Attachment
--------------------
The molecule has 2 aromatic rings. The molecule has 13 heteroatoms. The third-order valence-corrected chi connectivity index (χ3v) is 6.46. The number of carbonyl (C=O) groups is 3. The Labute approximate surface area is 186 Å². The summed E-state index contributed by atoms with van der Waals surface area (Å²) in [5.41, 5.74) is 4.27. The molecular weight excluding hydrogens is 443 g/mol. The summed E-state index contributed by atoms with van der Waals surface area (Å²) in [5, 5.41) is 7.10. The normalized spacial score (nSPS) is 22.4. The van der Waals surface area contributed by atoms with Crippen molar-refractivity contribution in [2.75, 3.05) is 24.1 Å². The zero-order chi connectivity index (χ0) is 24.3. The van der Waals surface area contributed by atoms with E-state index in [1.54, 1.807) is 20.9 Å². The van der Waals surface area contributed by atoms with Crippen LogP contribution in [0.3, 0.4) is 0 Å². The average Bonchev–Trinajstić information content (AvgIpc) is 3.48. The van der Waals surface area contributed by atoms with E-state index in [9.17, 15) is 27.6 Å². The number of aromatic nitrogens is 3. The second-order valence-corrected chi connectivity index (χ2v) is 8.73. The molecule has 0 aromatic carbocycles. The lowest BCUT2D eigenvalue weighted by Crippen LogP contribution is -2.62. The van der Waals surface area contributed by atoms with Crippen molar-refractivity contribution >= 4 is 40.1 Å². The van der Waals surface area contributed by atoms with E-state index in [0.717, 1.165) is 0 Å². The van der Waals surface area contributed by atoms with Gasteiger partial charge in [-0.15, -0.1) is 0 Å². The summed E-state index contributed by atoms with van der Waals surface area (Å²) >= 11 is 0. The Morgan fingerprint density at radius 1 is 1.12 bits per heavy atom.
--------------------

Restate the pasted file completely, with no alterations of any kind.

The molecule has 2 aromatic rings. The molecule has 13 heteroatoms. The third-order valence-corrected chi connectivity index (χ3v) is 6.46. The number of carbonyl (C=O) groups is 3. The Labute approximate surface area is 186 Å². The summed E-state index contributed by atoms with van der Waals surface area (Å²) in [5.41, 5.74) is 4.27. The molecular weight excluding hydrogens is 443 g/mol. The summed E-state index contributed by atoms with van der Waals surface area (Å²) in [5, 5.41) is 7.10. The normalized spacial score (nSPS) is 22.4. The van der Waals surface area contributed by atoms with Crippen molar-refractivity contribution in [2.75, 3.05) is 24.1 Å². The zero-order chi connectivity index (χ0) is 24.3. The van der Waals surface area contributed by atoms with E-state index in [1.54, 1.807) is 20.9 Å². The van der Waals surface area contributed by atoms with Crippen LogP contribution in [0.3, 0.4) is 0 Å². The average Bonchev–Trinajstić information content (AvgIpc) is 3.48. The van der Waals surface area contributed by atoms with E-state index in [9.17, 15) is 27.6 Å². The number of aromatic nitrogens is 3. The second-order valence-corrected chi connectivity index (χ2v) is 8.73. The molecule has 0 aromatic carbocycles. The lowest BCUT2D eigenvalue weighted by Crippen LogP contribution is -2.62. The van der Waals surface area contributed by atoms with Crippen molar-refractivity contribution >= 4 is 40.1 Å². The van der Waals surface area contributed by atoms with E-state index in [0.717, 1.165) is 0 Å². The van der Waals surface area contributed by atoms with Gasteiger partial charge in [-0.15, -0.1) is 0 Å². The summed E-state index contributed by atoms with van der Waals surface area (Å²) >= 11 is 0. The Morgan fingerprint density at radius 1 is 1.12 bits per heavy atom.